Click through for photos from the White House premiere of Lifetime's The Road to Bountiful, the party for the season-four return of IFC's Portlandia and more events for the week of March 10.
Some Product Placements -- Aren’t
If you’re emulating TV’s favorite OCD detective, Adrian Monk, don’t seek out his new favorite bottled water — it’s not on the market.
You probably wouldn’t be interested being like Monk unless you like Monk, the breakthrough basic-cable drama on USA. (Ignore the three Emmy Awards won by star Tony Shalhoub in the comedy category; it’s a drama. Is Columbo a comedy?)
And if you like Monk and Monk, there should be lots of red flags in the phrase “new favorite bottled water.”
For one thing, Monk doesn’t change his habits, tries to avoid trying new things and generally sticks to the program. A new bottled-water brand? Columbo will go Hugo Boss before that happens.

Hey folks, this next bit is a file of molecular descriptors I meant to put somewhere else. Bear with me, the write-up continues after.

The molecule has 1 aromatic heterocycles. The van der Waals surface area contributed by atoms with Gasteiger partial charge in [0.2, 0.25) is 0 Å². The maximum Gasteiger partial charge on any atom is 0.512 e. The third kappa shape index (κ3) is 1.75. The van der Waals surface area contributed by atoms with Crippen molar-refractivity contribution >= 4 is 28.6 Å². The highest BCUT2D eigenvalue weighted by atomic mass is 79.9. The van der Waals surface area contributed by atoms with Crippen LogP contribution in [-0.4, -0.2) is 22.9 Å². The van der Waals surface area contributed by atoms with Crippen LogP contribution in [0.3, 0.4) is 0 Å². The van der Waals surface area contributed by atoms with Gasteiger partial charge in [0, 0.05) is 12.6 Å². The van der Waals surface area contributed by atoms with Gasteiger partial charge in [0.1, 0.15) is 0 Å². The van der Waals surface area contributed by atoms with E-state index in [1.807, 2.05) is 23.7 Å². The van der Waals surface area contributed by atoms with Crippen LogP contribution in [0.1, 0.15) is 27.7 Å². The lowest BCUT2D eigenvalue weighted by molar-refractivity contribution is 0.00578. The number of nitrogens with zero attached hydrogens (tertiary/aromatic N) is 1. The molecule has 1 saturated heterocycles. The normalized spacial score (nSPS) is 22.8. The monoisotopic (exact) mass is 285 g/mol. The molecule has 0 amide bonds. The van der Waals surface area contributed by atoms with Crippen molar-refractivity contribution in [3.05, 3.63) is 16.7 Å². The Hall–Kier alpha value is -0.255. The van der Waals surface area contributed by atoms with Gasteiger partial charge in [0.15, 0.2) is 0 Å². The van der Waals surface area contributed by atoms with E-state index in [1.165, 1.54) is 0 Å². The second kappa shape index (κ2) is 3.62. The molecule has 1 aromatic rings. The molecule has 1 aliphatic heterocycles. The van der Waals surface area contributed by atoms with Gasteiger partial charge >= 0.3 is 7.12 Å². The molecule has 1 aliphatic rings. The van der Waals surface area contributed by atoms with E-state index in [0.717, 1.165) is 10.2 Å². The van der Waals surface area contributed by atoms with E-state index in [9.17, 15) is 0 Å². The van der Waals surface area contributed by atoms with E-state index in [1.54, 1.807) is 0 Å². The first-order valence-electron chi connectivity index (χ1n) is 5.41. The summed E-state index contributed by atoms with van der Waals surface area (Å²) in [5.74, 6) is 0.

But that happened Friday night in the premiere episode of the new Monk season, in a scene with guest star Sarah Silverman playing demented fan Marcie Maven. A big deal is made of the fact that Monk’s new favorite water is Summit Creek, and that last year, it was Sierra Springs. Last year? Try several years, lady. And what’s Monk’s on-screen response to this exposition by Marcie Maven?
My response: a sellout.
Summit Creek water’s makers or bottlers or whatever they are must have bought that placement, the way Glad, Clorox, Buick and other advertisers have bought their way into Monk episodes and avoided DVR skippers, I surmised.
Unfortunately, I couldn’t find Summit Creek bottled water online. There’s a gift catalog outfit called Summit Creek, but it doesn’t seem to sell water. That’s weird — there was a close-up on the bottle and everything in the scene, which seemed to be all about Summit Creek water.
Also, no listing of such a product on the Monk section of product-placement tracking site SeenON!, either, amid the Monk tchotchkey mugs and anti-bacterial wipes.
A publicist for the show checked with NBC Universal’s ad-sales unit and was told that it wasn’t a placement. She said the phrase “scripted genius” was included in the response to her query. The writers made the name up, she said.
My new theory: The writers have to drop in fake product placements every once in a while to keep you guessing when the real ones come along.